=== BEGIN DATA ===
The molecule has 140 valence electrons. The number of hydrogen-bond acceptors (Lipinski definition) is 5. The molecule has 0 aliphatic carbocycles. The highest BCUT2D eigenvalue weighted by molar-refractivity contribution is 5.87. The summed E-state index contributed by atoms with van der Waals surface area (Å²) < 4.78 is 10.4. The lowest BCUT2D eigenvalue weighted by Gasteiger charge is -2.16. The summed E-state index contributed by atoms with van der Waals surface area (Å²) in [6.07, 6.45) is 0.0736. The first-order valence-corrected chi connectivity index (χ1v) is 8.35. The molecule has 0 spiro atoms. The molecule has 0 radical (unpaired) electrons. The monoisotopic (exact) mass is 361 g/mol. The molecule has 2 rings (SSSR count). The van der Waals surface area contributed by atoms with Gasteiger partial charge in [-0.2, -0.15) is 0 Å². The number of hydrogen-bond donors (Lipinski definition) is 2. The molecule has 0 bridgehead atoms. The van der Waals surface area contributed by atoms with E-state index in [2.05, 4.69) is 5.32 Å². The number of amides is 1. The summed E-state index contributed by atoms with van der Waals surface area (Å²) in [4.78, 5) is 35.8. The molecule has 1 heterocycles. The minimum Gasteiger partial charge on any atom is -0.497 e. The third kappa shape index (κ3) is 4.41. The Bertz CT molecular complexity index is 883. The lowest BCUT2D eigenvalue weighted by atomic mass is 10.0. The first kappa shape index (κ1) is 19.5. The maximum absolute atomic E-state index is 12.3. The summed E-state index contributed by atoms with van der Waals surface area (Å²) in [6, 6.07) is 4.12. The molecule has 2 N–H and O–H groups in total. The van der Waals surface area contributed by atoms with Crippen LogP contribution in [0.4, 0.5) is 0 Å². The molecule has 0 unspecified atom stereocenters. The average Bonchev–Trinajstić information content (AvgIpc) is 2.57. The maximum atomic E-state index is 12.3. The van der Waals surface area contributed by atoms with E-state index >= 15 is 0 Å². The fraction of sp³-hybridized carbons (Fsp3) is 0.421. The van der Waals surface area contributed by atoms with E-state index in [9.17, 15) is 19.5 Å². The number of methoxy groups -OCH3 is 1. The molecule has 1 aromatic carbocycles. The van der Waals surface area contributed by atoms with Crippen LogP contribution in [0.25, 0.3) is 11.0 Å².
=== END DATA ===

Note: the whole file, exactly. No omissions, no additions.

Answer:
The molecule has 140 valence electrons. The number of hydrogen-bond acceptors (Lipinski definition) is 5. The molecule has 0 aliphatic carbocycles. The highest BCUT2D eigenvalue weighted by molar-refractivity contribution is 5.87. The summed E-state index contributed by atoms with van der Waals surface area (Å²) < 4.78 is 10.4. The lowest BCUT2D eigenvalue weighted by Gasteiger charge is -2.16. The summed E-state index contributed by atoms with van der Waals surface area (Å²) in [6.07, 6.45) is 0.0736. The first-order valence-corrected chi connectivity index (χ1v) is 8.35. The molecule has 0 spiro atoms. The molecule has 0 radical (unpaired) electrons. The monoisotopic (exact) mass is 361 g/mol. The molecule has 2 rings (SSSR count). The van der Waals surface area contributed by atoms with Gasteiger partial charge in [-0.2, -0.15) is 0 Å². The number of hydrogen-bond donors (Lipinski definition) is 2. The molecule has 0 bridgehead atoms. The van der Waals surface area contributed by atoms with E-state index in [2.05, 4.69) is 5.32 Å². The number of amides is 1. The summed E-state index contributed by atoms with van der Waals surface area (Å²) in [4.78, 5) is 35.8. The molecule has 1 heterocycles. The minimum Gasteiger partial charge on any atom is -0.497 e. The third kappa shape index (κ3) is 4.41. The Bertz CT molecular complexity index is 883. The lowest BCUT2D eigenvalue weighted by atomic mass is 10.0. The first kappa shape index (κ1) is 19.5. The maximum absolute atomic E-state index is 12.3. The summed E-state index contributed by atoms with van der Waals surface area (Å²) in [6, 6.07) is 4.12. The molecule has 2 N–H and O–H groups in total. The van der Waals surface area contributed by atoms with Crippen LogP contribution in [0.4, 0.5) is 0 Å². The molecule has 0 unspecified atom stereocenters. The average Bonchev–Trinajstić information content (AvgIpc) is 2.57. The maximum atomic E-state index is 12.3. The van der Waals surface area contributed by atoms with E-state index >= 15 is 0 Å². The fraction of sp³-hybridized carbons (Fsp3) is 0.421. The van der Waals surface area contributed by atoms with E-state index in [9.17, 15) is 19.5 Å². The number of methoxy groups -OCH3 is 1. The molecule has 1 aromatic carbocycles. The van der Waals surface area contributed by atoms with Crippen LogP contribution in [0.25, 0.3) is 11.0 Å².